(2) Subject to the provisions of this Act, the total income of any previous year of a person who is a non-resident includes all income from whatever source derived which – (a) Is received or is deemed to be received in India in such year by or on behalf of such person; or (b) Accrues or arises or is deemed to accrue or arise to him in India during such year.
Explanation 1: Income accruing or arising outside India shall not be deemed to be received in India within the meaning of this section by reason only of the fact that it is taken into account in a balance sheet prepared in India.
Explanation 2 : For the removal of doubts, it is hereby declared that income which has been included in the total income of a person on the basis that it has accrued or arisen or is deemed to have accrued or arisen to him shall not again be so included on the basis that it is received or deemed to be received by him in India.”
Section 6(5) of the act reads as follows: - “Residence in India:-
(5) If a person is resident in India in a previous year relevant to an assessment year in respect of any source of income, he shall be deemed to be resident in India in the previous year relevant to the assessment year in respect of each of his other sources of income.”
- RELEVANT EXCERPTS FROM THE JUDGMENT
The ITAT was of the view that AO has taken note of assessee being a “non-resident” and yet he has proceeded to treat assessee as a resident for purpose of taxing his pension income and bank interest. And since he is resident for one source of income, he is required to be treated as ‘resident’ for all source of income under sec. 6(5) is based on fundamental conceptual misconceptions of facts as also of law. Thus AO has erred in assuming that since pension income and bank interest are taxable in India and so he is a resident, any income which is received or deemed to be received or accrues or arises in India is taxable irrespective of its being a resident or non-resident. Sec. 6(5) cannot have application in this matter.
Further, an employee has to render services to get a right to receive salary and unless these services are rendered, no such right accrues. So, merely receiving appointment letter does not give a right to receive salary, thus this stand of AO and as approved by CIT (A) is devoid of legally sustainable merits. Also, the salary amount has been received in India but salary income is received in India so the salary cannot be taxed twice. Thus ITAT held that Rs. 13, 34,884/- is not liable to be taxed.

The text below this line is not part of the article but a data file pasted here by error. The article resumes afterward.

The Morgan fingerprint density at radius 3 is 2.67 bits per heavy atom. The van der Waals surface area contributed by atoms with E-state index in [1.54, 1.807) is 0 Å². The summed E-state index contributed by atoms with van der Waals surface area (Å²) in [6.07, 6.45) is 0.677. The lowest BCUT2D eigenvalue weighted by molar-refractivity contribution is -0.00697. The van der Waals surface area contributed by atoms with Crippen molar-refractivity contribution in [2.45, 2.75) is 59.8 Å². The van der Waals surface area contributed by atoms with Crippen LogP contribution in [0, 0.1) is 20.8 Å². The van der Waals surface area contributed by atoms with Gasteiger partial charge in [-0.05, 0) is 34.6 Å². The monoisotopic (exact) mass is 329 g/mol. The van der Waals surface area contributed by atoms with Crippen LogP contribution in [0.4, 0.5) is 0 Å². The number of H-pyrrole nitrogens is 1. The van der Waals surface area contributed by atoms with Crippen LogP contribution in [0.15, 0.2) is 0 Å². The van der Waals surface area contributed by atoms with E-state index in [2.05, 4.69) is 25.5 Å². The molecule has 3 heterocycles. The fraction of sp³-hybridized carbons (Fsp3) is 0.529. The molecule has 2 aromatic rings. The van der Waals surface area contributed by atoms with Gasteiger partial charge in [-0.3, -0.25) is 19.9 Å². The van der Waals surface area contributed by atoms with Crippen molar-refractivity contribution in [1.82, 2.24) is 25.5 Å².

The second ground of the assesse has also been upheld by the ITAT that assesse’s account in HSBC is a NRE account and so interest therein is liable to be exempted under sec 10(4)(ii). Thus both the grounds of the assessee were allowed.
Also the second appeal of assessee wherein CIT (A) held that salary income of Rs. 10, 40,411/- and bank interest of Rs 19,738/- is liable to tax was set aside and thus appeal was disposed of accordingly.
The taxability of income is based on the principle that it should be received or is deemed to be received in India or accrues or arises in India or is accrues or is deemed to accrue or arise in India. It does not require a recipient of income to have resident status under sec 6 as even a income of non- resident by virtue of sec 5(2), is taxable in India subject to its income being received or accrued or deemed to be accrued in India. In the present case, the assessee had paid the tax on interest of savings bank account and pension income accrued and received by him in India.
Furthermore, the salary which has been received by assessee from ESM-S by offering his services are rendered outside India as crew on merchant vessels and tankers plying on International routes. So such cannot be taxed.The same was held in the case of CIT v. Avtar Singh Wadhwan3, wherein the Bombay High Court has held that income from salary, in the case of even an Indian vessel operating in international waters is to be treated as having accrued outside India. Again in the leading case of DIT v. Prahlad Vijendra Rao4, the Karnataka High Court has held that, salary earned by a non resident for services performed during his stay of 225 days outside India, working on board of ship, does not accrue or arise in India. Accordingly, the same is not taxable in India.